Mortgage Banks

The business model of mortgage banks fits their specialization in providing potential home buyers with the best possible mortgage loans available in the market. A mortgage bank may originate the loan itself or simply provide the customer with the servicing facility. Some banks even do both. Typically, mortgage banks loan their own money to the borrower and may either choose to collect the loan repayments in monthly installments, inclusive of interest, or re-sell the loan in a secondary market for a profit.

The overall operational scale of mortgage banks may generally vary. While some mortgage banks operate on a nationwide scale, others engage in originating much larger mortgage loan volumes to compensate for their more centralized or focused operations.

Brief Summary

  • Mortgages are debt instruments that are specific to real estate markets. They are secured through the real estate itself serving as collateral.
  • Mortgage banks specialize in providing home mortgages. They either originate the mortgage loans or simply service them, at times doing both.
  • Two main revenue sources for the mortgage banks are the fees for loan origination and the fees for loan servicing.

How a Mortgage Works

As debt instruments, mortgages are specific to real estate markets. They are secured through the real estate serving as collateral. Borrowers are obliged to repay the loan, including interest, over a specific period of time. Mortgages generally facilitate buyers in being able to purchase larger properties, compared to what they may otherwise be able to afford, plus the additional benefit of not having to raise a huge upfront amount for the purchase.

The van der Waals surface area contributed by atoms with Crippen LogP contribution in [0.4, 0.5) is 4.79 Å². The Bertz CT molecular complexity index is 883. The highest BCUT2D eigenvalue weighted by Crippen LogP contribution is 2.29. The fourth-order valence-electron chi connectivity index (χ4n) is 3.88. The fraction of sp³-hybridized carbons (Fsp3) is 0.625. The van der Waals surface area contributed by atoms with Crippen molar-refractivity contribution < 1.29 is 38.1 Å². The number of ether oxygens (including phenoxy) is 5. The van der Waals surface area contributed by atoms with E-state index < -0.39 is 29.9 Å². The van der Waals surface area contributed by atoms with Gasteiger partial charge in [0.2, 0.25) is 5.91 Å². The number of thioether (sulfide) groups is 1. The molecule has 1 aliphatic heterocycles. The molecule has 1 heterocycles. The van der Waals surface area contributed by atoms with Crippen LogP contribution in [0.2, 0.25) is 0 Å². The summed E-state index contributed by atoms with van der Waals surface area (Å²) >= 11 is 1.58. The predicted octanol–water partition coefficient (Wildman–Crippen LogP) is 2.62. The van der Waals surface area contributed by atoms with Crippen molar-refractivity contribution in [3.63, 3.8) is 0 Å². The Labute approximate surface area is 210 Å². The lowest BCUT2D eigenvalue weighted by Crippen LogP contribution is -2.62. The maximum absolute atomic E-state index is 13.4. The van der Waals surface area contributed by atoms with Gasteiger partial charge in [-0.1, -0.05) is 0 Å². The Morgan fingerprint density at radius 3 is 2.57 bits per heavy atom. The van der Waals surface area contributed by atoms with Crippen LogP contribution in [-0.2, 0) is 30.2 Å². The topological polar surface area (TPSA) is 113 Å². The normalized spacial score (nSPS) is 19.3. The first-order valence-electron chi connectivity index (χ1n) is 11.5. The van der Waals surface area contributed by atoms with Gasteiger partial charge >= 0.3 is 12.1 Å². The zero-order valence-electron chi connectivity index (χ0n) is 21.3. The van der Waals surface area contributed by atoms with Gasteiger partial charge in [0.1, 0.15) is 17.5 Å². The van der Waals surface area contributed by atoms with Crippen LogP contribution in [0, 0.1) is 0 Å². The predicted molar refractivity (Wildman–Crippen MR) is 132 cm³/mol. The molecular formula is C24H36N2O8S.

Instead, the borrower gets to repay the mortgage loan through monthly installments, inclusive of interest, over a longer period of time. Upon full and final repayment of the mortgage loan, plus the interest, the borrower gains the legal right, along with all the benefits and privileges attached to the title of that property. Mortgages are also referred to as potential liens against a given property or as claims to the same.

Functions of Mortgage Banks

Mortgage banks facilitate customers in purchasing their choice properties by providing them with mortgage loans. The loans are then placed by the banks on what are known as pre-established warehouse lines of credit, whereby the loans are put-up for sale in a secondary market. Henceforth, large institutions and multinational corporations purchase such loans for investment and their asset building purposes.

Credit risks associated with mortgage loans is generally absorbed by the so-called “Agencies”, including the Federal National Mortgage Association (commonly known as “Fannie Mae”), the Federal Home Loan Mortgage Corporation (commonly known as “Freddie Mac”), and the Government National Mortgage Association (commonly known as “Ginnie Mae”).

Mortgage banks strictly operate under banking laws, as applicable in that state. The banks put-up their mortgage loans for sale in a secondary market to enhance their respective warehouse line of credit through the proceeds thus received. This process helps in keeping them functional as well as enables them to carry on their lending business practices in the future.

Mortgage Bank’s Primary Income Source

Primary Income Source

  • Fees for Loan Origination
  • Fees for Loan Servicing

Mortgage Brokers vs. Mortgage Bankers

Mortgage broker can only originate a loan on behalf of a reputable financial institution. With regard to full disclosure, the mortgage broker is obliged to disclose any and all additional fees that the customer is being charged, under applicable state and federal laws.

Alternatively, in terms of loan origination, mortgage bankers risk their own capital to fund loans. They are also not required to disclose the price at which they sell their mortgages.